National Native American Heritage Month
The rapid technological advances of the 20th century presented more change than any other in human history, and either directly or indirectly jeopardized the arts of many of the Indigenous cultures of North America. As utilitarian objects like vessels were replaced by cheaper western alternatives and traditional mediums like whale teeth and bone became ever scarcer, many Native Peoples turned to various artforms to create lasting records of their traditional ways and to support themselves financially. This post explores the birth of printmaking within the Inuit culture and looks at three artists who were among the first to create graphic works.
The Inuit people have lived in what is now northern Canada, Alaska and Greenland for at least the past thousand years, and evidence shows that they broke off from a larger migration of peoples into the Americas approximately three thousand years before that. There is a long graphic tradition among the Inuit, which took the form of carvings on ivory, tooth, and horn. In the 1950s, the same James Houston that was responsible for creating an industry around soapstone carving started a print shop in Cape Dorset, a hamlet located just off the southern tip of Baffin Island. Using the drawings of Inuit artists, Houston worked with Osuitok Ipeelee and Kananginak Pootoogook to create a series of prints using extra pieces of linoleum as a relief material. After more experimentation and several ingenious solutions to working with almost no materials—lithographs made using soapstone and stencils cut from sealskin are two examples—they had built a small collection of prints. Houston arranged for the prints to be exhibited in Winnipeg and Stratford, and they were extremely well received, selling out in short order. Building on to their success, the artists formed the West Baffin Eskimo Co-operative to ensure that the bulk of the profits from their work would return to them and their community. The co-op continues to serve the same role to this day.
The earliest of the three prints made by Inuit artists in the Bowers collections was drawn by Pitseolak Ashoona, one of the foremost Inuit artists to create drawings on paper for the purpose of having them turned into prints. She was born in 1904 and spent much of her youth living a traditional semi-nomadic hunter-gatherer lifestyle on southern Baffin Island, mothering 17 children. Sometime in the late 1950s or early ’60s she moved to the area around Cape Dorset and began to draw without any formal training. Her works depict scenes recalled from her youth and mythological stories that had formerly been passed down orally and in carvings. By the time she passed away in 1983 she had created between eight and nine thousand drawings, many of which had been sold in their own right or made into prints. To this day, she has an international reputation as a trailblazer and qaujimajatuqangit, an Inuit word for someone who guards tradition. This untitled work shows a woman with two children and may reference an Inuit myth about a woman who gives birth to changelings.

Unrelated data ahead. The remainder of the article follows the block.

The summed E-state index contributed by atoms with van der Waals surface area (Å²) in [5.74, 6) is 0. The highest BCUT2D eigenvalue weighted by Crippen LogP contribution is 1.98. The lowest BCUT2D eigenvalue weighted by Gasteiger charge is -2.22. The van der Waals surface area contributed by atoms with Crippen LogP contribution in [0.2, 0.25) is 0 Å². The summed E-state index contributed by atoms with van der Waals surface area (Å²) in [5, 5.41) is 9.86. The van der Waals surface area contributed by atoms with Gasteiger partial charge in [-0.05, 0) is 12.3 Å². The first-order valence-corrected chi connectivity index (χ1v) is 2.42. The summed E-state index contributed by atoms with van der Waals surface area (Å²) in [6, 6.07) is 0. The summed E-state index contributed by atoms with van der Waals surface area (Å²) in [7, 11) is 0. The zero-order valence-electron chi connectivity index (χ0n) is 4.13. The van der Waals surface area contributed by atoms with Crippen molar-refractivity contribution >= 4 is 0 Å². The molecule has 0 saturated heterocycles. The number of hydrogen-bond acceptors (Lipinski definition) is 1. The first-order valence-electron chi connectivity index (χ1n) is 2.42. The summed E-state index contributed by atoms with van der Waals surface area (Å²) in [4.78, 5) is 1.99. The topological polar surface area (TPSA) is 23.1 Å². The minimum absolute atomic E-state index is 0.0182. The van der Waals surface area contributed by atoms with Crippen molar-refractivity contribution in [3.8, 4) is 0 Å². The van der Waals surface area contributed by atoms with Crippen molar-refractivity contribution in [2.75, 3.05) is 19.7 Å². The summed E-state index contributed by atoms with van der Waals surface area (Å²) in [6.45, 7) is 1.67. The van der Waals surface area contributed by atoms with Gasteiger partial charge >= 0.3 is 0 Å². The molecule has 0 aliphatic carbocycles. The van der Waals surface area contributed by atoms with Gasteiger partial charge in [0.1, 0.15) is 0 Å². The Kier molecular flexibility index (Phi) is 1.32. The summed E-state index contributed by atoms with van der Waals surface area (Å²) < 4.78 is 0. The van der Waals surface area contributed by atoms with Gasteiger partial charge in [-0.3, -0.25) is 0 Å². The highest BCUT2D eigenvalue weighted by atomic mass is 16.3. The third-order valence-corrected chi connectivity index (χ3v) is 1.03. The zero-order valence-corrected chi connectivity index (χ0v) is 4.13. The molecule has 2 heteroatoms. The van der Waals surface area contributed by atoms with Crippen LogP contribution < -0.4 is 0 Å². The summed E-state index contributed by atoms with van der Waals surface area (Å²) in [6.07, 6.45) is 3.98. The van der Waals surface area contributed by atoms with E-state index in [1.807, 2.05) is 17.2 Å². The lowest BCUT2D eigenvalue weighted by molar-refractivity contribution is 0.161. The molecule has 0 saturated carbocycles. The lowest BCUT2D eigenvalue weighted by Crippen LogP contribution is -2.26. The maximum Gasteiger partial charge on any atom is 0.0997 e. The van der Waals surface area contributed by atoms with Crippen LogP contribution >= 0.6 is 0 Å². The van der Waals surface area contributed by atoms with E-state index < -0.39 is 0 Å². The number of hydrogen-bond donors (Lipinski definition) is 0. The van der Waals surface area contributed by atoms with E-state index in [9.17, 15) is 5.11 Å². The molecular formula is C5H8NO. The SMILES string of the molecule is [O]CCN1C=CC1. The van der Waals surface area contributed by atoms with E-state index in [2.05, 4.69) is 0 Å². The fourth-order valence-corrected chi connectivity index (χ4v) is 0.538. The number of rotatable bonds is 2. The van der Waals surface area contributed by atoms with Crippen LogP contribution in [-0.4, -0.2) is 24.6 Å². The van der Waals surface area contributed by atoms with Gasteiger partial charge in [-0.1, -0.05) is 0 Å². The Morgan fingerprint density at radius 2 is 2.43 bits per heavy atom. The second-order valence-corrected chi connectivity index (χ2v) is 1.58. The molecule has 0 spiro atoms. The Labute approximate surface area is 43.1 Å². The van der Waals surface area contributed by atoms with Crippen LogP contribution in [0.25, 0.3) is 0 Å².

Unlike Ashoona, who worked with the West Baffin Eskimo Co-operative, Helen Kalvak was one of the first Inuit artists associated with a similar printing co-op that was established in modern-day Ulukhaktok on Victoria Island. She was one of five artists who created a group of 30 prints for publication in the Holman Eskimo Co-operative’s first collection. As a child she had been trained to become a shaman. As a result, many of her works speak to this early spiritual connection and incorporate mythological and transformational themes. This work, titled Kidnapping, appears to depict Qalupalik, a mythological woman wearing the traditional clothing of a new mother who steals errant children from their parents.
Little is known about the last of the three artists to have created drawings for the Inuit prints in the Bowers collections, except that she worked with a third printing workshop which was established in Pangnirtung in 1969 with support from the Canadian government. Cutting Up a Whale was among the workshop’s first run of prints, published in 1973, and it was from an edition of only 39 prints. Like much of the Inuit art produced during the middle of the 20th century, it speaks to lost lifestyle of the Inuit prior to mandatory acculturation and sedentarization. It depicts a large grey whale that has been harpooned with three men in parkas just beginning the long work of processing every part of it.
Text and images may be under copyright. Please contact Collection Department for permission to use. References are available on request. Information subject to change upon further research.
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